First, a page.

This is part of a series of exercises aimed to improve specific aspects of your writing.
You’ve got those first-draft words down, and you feel great about your story, but you’re not done. You’re nowhere near done. Now it’s time to edit, but where to begin? Some revisions mean adding more, filling in the gaps, smoothing out the pacing for a scene that flew by too fast. Other edits are all about commas, sooooo many commas.
This won’t be my only post on the joy and sorrow of editing, so be prepared to hear a lot about it. For now, I want you to consider exposition over dialogue, though this exercise can be used for everything. We’re going to focus now on how to use fewer words to achieve the same message, or in this case, fewer words to describe a scene.
Using 100 words, write a description for a scene setting. Where are your characters? What is the atmosphere in their world?
Once you’ve written your 100-word exposition, cut it down to 50 words. Yes, this is incredibly challenging, but you’ll find that anything is possible when you find the right words.
This will add to my current WIP being written for these exercises.
In this scene, the remaining villagers of Randgren have survived an attack on their homes from a mystery creature and are headed to the next town for help.
The road to Mashta was no King’s Trail. A connection line to Randgren, few saw fit to maintain the overgrown path. Meandering tree roots pushed the group to the edge of the narrow trail, a canopy of vines forcing their heads low in the back of the wagon. Rocks littered the way. Its endless hills were a maddening climb. Deep ruts from past wagons pushing through heavy rains sent the cart wobbling in unintended directions. When the group was ready to make camp, they left the road and pushed farther into the forest for more comfortable conditions.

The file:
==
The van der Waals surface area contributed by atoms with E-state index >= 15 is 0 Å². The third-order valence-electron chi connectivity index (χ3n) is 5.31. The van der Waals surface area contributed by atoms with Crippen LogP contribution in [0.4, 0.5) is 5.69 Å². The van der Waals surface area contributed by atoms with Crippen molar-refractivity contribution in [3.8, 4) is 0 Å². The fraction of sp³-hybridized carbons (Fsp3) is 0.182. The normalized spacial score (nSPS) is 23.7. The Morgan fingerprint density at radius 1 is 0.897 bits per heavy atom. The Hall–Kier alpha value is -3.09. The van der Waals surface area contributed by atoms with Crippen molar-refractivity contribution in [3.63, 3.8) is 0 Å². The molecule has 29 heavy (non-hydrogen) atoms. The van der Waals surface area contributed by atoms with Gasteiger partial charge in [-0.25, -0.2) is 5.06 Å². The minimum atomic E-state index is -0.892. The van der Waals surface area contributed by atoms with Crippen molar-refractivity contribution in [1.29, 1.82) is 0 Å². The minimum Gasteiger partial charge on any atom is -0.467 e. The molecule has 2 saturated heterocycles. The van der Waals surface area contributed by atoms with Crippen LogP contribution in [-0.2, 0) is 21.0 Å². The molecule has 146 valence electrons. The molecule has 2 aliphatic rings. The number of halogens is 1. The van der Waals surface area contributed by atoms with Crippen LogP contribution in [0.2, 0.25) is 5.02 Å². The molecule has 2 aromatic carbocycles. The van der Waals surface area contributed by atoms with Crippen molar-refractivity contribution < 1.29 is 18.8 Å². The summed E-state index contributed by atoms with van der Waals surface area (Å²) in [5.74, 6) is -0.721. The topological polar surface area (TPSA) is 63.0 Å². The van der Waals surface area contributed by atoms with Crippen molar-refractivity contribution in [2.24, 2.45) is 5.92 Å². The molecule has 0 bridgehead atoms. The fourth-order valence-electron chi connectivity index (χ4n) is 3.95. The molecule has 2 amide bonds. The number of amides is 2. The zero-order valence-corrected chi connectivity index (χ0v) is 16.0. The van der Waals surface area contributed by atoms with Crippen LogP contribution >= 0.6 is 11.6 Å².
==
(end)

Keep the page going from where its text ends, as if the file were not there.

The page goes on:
The road to Mashta was no King’s Trail. Rocks littered steep hills. Deep ruts from storm-season travelers sent the cart wobbling in unintended directions. The only trait Randgren’s connection line had with the smooth, cobbled road to the royal city was they were both awful places to make camp.
It could be argued that the details of the 100-word version provide the reader with a better visual, but 1) These details about the roots and vines are likely to find their way into a later part of the scene. 2) The overall impression created for readers is equally effective: It’s a crappy road.
Cutting half your novel is not feasible, but when you make an effort to trim as much as possible, you’ll see that you can tell the same story with fewer words. Those few words become very powerful by measure, and show the strength of good editing. When you become a good editor, you become a better writer.
All the best to you. Happy writing. Come back for more exercises, and please Subscribe and follow.
I like the concluding remarks from this exercise. I still have a ways to go with my writing, but I’m confident it is substantially improved since taking the “omit needless words” philosophy to heart. Regards – Peter
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Thanks, Peter. I equate it to speaking. My grandfather was a man of few words, and when he spoke, everyone listened.